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'US helicopter raid' inside Syria

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The scene of the raid

US military helicopters have carried out a raid inside Syria along the Iraqi border, killing eight people including four children, Syrian officials say.

The official Syrian news agency Sana said the attack took place in the Abu Kamal border area, in eastern Syria.

Damascus has condemned the strike as a "serious violation" of its territory.

The US has neither confirmed nor denied the incident. It has previously accused Syria of allowing foreign militants into Iraq.

Syria has summoned the US and Iraqi envoys in Damascus to protest at the raid.

"Syria condemns this aggressive act and holds American forces responsible for this aggression and all of its repercussions," a government official said.

If confirmed, the raid would be the first known attack by US forces inside Syrian territory, says BBC diplomatic correspondent Jonathan Marcus.

Its timing is curious, coming right at the end of the Bush administration's period of office and at a moment when many of America's European allies - like Britain and France - are trying to broaden their ties with Damascus, our correspondent adds.

Crossing point

"Four American helicopters violated Syrian airspace around 1645 local time [1345 GMT] on Sunday," Sana said.

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"American soldiers" emerged from helicopters and "attacked a civilian building under construction and opened fire on workers inside - including the wife of the building guard - leading to [the deaths] of eight civilians", it added.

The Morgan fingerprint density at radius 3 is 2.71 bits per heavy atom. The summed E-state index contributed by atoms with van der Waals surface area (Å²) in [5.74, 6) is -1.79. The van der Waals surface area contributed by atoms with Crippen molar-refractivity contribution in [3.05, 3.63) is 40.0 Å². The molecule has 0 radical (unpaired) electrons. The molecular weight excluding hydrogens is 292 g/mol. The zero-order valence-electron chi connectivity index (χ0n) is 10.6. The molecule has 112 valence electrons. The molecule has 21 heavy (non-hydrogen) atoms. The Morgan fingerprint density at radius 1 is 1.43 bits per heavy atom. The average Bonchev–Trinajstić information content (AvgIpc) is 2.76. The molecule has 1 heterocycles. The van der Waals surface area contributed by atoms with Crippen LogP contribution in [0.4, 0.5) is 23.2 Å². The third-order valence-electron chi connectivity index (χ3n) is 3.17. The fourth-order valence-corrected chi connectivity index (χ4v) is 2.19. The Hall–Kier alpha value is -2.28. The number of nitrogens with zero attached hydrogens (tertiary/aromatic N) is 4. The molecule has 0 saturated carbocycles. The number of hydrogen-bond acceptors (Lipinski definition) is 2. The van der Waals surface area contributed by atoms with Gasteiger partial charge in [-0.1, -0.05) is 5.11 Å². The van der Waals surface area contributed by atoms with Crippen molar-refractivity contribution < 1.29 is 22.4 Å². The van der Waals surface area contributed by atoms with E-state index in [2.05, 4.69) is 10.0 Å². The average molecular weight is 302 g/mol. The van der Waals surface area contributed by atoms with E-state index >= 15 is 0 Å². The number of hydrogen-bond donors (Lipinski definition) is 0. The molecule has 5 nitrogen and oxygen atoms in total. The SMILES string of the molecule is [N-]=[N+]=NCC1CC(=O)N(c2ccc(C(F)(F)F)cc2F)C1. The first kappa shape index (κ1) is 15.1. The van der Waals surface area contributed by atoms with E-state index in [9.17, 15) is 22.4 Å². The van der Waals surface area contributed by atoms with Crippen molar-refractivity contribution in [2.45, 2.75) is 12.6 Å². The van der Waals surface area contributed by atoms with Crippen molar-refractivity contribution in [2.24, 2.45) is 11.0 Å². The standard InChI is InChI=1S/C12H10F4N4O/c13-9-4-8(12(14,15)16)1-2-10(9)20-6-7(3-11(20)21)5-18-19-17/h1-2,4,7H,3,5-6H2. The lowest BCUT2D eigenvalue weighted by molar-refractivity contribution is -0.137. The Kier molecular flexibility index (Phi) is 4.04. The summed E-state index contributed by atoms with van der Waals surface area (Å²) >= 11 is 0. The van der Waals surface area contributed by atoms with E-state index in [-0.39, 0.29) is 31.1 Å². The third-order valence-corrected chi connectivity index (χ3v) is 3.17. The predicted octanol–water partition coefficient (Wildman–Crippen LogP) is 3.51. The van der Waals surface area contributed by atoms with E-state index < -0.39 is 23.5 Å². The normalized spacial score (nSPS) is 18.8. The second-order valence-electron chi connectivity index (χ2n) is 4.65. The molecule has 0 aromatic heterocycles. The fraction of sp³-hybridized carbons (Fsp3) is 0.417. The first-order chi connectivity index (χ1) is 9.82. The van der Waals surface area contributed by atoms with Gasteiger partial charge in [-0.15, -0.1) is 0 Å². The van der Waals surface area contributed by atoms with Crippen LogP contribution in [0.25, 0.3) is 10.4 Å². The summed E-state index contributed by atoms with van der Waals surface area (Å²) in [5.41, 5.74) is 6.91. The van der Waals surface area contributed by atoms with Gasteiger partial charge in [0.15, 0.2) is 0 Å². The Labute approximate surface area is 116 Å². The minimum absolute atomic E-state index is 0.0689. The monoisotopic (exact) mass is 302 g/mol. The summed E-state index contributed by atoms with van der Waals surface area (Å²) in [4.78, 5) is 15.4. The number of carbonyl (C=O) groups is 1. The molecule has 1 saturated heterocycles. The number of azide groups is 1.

"The helicopters then left Syrian territory towards Iraqi territory," Sana said.

The dead include a man, his four children and a married couple, the Syrian report said, without giving details of the children's ages.

The village was named as Sukkiraya, 8km (5 miles) from the Iraqi border.

A US military spokesman was unable to confirm or deny the reports, saying it was a "developing situation".

But later the Associated Press news agency quoted an unnamed US military official in Washington as saying that American special forces had attacked foreign fighters linked to al-Qaeda.

"We are taking matters into our own hands," the official said.

The area is near the Iraqi border city of Qaim, a major crossing point for fighters, weapons and money travelling into Iraq to fuel the Sunni insurgency.

Washington has in the past accused Damascus of turning a blind eye to the problem.

The Iraqi city's mayor, Farhan al-Mahalawi, told Reuters news agency that US helicopters had struck a village on the Syrian side of the border, after which Syrian troops surrounded the site.


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